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Uber’s Desperate Fight to Avoid a Massive Class Action Suit – DAVEY ALBA 08.07.15. 7:58 PM


Shannon Liss Riordan, the labor lawyer representing Uber drivers in litigation against the ride-hailing company. JOSH VALCARCEL/WIRED

Silicon Valley behemoth Uber is no stranger to court battles. Still, this week saw the tech giant face one of its biggest courtroom confrontations yet: Trying to convince a judge to block a lawsuit from proceeding to class-action status.

On Thursday, the company with a whopping $51 billion valuation, went before US District Judge Edward Chen for a hearing in which the judge pondered whether he would grant class-action status to the suit, which seeks mileage and tip reimbursement for 160,000 Uber drivers in California.

The hearing comes as on-demand companies like Uber, Lyft and Postmates surge in popularity and reach, creating a vast pool of cheap, flexible labor. According to the nonprofit Freelancers Union, 53 million Americans now work as freelance contractors. That’s about one in three US workers. And the American Action Forum says independent contractors account for nearly 29 percent of all jobs added between 2010 and 2014. And the so-called 1099 economy already appears to be emerging as a key issue in the upcoming 2016 presidential campaign.

But even as on-demand companies move into the mainstream, critics are calling for broader protections of workers, who as independent contractors do not receive benefits like Social Security, Medicare, and workers’ compensation and cannot unionize. A slew of complaints about the loss of such benefits has rocked the industry and could threaten the entire business model of the on-demand economy.

In June, the California Labor Commission ruled that a San Francisco-based Uber driver should be considered an employee and should receive compensation for mileage and other expenses. (The decision, which Uber is appealing, does not carry the force of court precedent.) In what could be considered pre-emptive moves, some companies, including Instacart, Luxe, and Shyp have announced plans to convert some or all employees to part- or full-time status. Just this week, food-delivery startup Sprig joined them, and company CEO Gagan Biyani said the lawsuits facing other on-demand companies were a factor in the decision.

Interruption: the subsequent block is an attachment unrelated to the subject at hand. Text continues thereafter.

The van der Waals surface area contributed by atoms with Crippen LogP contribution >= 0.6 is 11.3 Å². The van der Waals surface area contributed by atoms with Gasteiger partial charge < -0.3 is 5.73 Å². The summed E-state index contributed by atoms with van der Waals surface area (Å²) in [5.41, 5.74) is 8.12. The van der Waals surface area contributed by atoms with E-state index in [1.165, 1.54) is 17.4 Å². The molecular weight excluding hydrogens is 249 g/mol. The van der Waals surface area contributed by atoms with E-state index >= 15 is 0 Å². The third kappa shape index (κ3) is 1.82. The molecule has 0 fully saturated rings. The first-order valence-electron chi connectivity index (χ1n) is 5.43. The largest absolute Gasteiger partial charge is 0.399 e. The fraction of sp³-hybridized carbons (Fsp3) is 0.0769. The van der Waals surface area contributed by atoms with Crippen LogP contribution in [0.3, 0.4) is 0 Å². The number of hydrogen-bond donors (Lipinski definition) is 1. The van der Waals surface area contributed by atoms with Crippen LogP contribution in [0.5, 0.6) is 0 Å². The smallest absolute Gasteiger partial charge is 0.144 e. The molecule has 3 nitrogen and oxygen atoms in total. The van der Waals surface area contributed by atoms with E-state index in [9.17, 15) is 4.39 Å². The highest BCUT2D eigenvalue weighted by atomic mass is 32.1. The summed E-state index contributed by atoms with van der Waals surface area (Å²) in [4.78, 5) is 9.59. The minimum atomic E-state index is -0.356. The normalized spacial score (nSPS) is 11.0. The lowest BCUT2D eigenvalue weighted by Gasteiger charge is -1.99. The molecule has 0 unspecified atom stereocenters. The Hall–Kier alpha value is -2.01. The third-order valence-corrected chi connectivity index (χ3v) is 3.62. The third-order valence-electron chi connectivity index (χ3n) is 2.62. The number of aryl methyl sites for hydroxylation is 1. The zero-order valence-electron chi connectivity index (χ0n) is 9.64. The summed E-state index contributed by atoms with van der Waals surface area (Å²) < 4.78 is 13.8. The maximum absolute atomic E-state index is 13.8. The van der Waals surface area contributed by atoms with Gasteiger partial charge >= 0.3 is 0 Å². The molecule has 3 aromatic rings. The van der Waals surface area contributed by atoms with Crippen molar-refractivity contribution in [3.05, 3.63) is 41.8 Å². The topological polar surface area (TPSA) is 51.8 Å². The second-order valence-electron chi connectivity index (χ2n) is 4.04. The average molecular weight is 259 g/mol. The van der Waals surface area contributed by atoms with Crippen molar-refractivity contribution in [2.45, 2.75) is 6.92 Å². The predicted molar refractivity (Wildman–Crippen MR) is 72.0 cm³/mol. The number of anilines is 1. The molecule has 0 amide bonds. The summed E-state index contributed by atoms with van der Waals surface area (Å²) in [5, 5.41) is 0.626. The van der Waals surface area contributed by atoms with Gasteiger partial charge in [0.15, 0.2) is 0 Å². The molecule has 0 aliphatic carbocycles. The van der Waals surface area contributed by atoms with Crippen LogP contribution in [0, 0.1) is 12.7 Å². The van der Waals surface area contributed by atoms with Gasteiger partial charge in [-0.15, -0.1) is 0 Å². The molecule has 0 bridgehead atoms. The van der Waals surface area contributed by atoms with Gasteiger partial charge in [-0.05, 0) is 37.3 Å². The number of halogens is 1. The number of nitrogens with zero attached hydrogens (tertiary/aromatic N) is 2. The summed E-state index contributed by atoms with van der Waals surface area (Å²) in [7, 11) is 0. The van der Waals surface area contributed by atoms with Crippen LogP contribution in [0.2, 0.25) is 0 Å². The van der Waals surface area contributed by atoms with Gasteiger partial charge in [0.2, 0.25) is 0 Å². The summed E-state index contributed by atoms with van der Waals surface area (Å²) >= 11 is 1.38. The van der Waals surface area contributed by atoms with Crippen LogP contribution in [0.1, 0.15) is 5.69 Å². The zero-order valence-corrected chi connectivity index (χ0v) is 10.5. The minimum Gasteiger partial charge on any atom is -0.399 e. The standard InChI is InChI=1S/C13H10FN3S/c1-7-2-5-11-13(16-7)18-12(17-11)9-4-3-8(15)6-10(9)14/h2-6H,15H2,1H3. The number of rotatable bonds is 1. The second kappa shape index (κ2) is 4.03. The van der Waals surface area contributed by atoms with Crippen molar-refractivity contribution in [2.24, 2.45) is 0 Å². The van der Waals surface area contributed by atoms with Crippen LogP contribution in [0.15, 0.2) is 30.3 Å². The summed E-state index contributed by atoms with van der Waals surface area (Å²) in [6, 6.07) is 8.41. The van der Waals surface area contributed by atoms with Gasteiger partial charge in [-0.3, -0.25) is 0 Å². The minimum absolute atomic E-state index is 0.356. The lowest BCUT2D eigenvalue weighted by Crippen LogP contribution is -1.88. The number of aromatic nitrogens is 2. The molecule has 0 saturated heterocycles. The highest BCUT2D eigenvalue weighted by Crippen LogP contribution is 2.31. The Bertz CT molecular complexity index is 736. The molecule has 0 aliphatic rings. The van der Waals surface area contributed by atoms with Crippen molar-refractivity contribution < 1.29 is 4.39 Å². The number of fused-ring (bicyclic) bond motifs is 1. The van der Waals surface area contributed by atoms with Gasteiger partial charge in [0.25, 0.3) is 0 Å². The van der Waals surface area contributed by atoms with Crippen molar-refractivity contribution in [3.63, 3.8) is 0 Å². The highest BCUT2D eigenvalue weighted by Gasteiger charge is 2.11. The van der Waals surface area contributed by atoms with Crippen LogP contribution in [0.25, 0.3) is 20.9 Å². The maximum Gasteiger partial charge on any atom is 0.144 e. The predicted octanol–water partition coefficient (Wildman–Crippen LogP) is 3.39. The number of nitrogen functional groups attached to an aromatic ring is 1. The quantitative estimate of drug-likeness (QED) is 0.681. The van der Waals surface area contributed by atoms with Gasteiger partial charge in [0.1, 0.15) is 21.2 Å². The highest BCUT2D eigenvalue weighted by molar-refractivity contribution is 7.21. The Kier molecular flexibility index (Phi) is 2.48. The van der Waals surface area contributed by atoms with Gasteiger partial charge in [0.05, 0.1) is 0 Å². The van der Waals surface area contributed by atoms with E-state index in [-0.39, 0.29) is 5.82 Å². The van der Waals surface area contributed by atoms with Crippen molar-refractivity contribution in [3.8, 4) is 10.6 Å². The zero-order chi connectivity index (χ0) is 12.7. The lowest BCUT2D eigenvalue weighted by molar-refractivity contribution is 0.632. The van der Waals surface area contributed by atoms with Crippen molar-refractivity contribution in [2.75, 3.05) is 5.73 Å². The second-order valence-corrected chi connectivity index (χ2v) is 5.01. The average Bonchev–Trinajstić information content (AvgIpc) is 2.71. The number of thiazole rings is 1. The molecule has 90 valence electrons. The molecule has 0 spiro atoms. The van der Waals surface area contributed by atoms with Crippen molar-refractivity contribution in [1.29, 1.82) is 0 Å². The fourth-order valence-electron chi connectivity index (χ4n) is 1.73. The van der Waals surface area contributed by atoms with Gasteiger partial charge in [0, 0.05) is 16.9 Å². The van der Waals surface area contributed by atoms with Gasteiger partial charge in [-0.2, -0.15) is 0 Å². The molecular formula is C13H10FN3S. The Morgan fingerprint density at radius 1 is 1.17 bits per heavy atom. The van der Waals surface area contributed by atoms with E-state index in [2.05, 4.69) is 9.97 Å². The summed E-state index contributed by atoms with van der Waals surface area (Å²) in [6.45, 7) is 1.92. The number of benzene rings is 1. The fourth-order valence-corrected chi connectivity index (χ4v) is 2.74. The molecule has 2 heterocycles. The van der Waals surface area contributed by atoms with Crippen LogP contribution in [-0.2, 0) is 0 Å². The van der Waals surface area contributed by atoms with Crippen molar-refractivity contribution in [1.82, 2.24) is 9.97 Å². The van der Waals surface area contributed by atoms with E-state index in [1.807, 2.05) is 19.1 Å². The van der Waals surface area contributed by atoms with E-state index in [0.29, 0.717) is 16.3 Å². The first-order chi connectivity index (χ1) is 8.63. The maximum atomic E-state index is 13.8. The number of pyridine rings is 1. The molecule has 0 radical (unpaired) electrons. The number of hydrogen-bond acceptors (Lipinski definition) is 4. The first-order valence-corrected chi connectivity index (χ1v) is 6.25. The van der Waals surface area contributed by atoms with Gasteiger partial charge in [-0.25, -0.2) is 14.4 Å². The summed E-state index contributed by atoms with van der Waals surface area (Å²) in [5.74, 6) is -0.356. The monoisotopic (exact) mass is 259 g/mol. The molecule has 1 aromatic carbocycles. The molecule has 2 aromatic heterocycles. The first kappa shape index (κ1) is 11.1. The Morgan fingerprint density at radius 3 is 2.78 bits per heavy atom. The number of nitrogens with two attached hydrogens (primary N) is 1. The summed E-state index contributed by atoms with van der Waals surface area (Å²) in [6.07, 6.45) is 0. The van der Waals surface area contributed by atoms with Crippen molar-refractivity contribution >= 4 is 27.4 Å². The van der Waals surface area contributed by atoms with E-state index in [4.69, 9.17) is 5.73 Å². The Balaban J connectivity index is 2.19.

Of these suits, the one facing Uber is the furthest along. It could be weeks before Chen issues a decision on whether to elevate the suit to class action status. Should he do so, the suit could involve the largest number of plaintiffs against an on-demand company so far.

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http://www.wired.com/2015/08/uber-class-action-lawsuit/

Uber security breach revealed 50,000 driver’s license numbers – Al Jazeera February 28, 2015 4:13PM ET


Screen Shot 2015-02-28 at Feb 28, 2015 4.23

A security breach at Uber, a ride-hailing service, may have disclosed the names and driver’s license numbers of about 50,000 drivers across multiple states, the company said in a statement on Friday.

The data breach involved current and former Uber drivers, and the company has notified attorneys general in states where those drivers live, including California.

“To date, we have not received any reports of actual misuse of any information as a result of this incident,” the company said. However, Uber advised drivers to monitor their credit reports for fraudulent transactions.

The company has raised more than $4 billion from prominent venture capital firms such as Benchmark and Google Ventures, valuing Uber at $40 billion and making it the most valuable startup in the United States.

Uber also filed a lawsuit in a federal court in San Francisco on Friday against the unnamed individual who accessed the company’s files. Such litigation can be used to help uncover who committed the breach.

Uber said the breach occurred in May 2014 and was discovered in September. The company said it changed database access protocols and began an investigation.

Reuters

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http://america.aljazeera.com/articles/2015/2/28/uber-security-breach-of-50000-drivers-licenses.html